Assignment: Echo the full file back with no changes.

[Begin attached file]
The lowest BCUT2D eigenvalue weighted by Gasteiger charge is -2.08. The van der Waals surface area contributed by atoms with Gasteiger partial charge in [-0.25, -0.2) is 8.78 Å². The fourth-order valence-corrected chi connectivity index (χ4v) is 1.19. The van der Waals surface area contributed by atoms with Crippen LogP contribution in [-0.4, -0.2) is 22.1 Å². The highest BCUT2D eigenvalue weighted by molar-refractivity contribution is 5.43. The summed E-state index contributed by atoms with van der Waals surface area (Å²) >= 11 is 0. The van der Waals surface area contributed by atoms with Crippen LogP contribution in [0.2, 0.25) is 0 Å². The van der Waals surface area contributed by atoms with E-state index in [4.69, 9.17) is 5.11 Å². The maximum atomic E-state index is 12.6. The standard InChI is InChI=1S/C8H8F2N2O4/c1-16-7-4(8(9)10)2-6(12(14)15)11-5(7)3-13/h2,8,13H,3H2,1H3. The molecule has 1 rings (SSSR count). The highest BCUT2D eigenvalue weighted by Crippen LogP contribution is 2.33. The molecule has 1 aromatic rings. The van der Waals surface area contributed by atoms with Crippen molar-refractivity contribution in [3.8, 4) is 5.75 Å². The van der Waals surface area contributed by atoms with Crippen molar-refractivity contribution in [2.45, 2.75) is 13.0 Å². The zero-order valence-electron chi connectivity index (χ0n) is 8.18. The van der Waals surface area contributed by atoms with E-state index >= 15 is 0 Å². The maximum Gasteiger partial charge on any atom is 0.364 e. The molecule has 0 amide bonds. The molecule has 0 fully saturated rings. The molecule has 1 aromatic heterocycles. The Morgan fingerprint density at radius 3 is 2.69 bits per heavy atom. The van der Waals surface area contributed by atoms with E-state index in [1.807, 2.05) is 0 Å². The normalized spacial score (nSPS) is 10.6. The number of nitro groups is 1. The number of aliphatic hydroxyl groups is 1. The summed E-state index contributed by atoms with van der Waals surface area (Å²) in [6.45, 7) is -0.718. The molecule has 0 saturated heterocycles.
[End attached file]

The lowest BCUT2D eigenvalue weighted by Gasteiger charge is -2.08. The van der Waals surface area contributed by atoms with Gasteiger partial charge in [-0.25, -0.2) is 8.78 Å². The fourth-order valence-corrected chi connectivity index (χ4v) is 1.19. The van der Waals surface area contributed by atoms with Crippen LogP contribution in [-0.4, -0.2) is 22.1 Å². The highest BCUT2D eigenvalue weighted by molar-refractivity contribution is 5.43. The summed E-state index contributed by atoms with van der Waals surface area (Å²) >= 11 is 0. The van der Waals surface area contributed by atoms with Crippen LogP contribution in [0.2, 0.25) is 0 Å². The van der Waals surface area contributed by atoms with E-state index in [4.69, 9.17) is 5.11 Å². The maximum atomic E-state index is 12.6. The standard InChI is InChI=1S/C8H8F2N2O4/c1-16-7-4(8(9)10)2-6(12(14)15)11-5(7)3-13/h2,8,13H,3H2,1H3. The molecule has 1 rings (SSSR count). The highest BCUT2D eigenvalue weighted by Crippen LogP contribution is 2.33. The molecule has 1 aromatic rings. The van der Waals surface area contributed by atoms with Crippen molar-refractivity contribution in [3.8, 4) is 5.75 Å². The van der Waals surface area contributed by atoms with Crippen molar-refractivity contribution in [2.45, 2.75) is 13.0 Å². The zero-order valence-electron chi connectivity index (χ0n) is 8.18. The van der Waals surface area contributed by atoms with E-state index >= 15 is 0 Å². The maximum Gasteiger partial charge on any atom is 0.364 e. The molecule has 0 amide bonds. The molecule has 0 fully saturated rings. The molecule has 1 aromatic heterocycles. The Morgan fingerprint density at radius 3 is 2.69 bits per heavy atom. The van der Waals surface area contributed by atoms with E-state index in [1.807, 2.05) is 0 Å². The normalized spacial score (nSPS) is 10.6. The number of nitro groups is 1. The number of aliphatic hydroxyl groups is 1. The summed E-state index contributed by atoms with van der Waals surface area (Å²) in [6.45, 7) is -0.718. The molecule has 0 saturated heterocycles.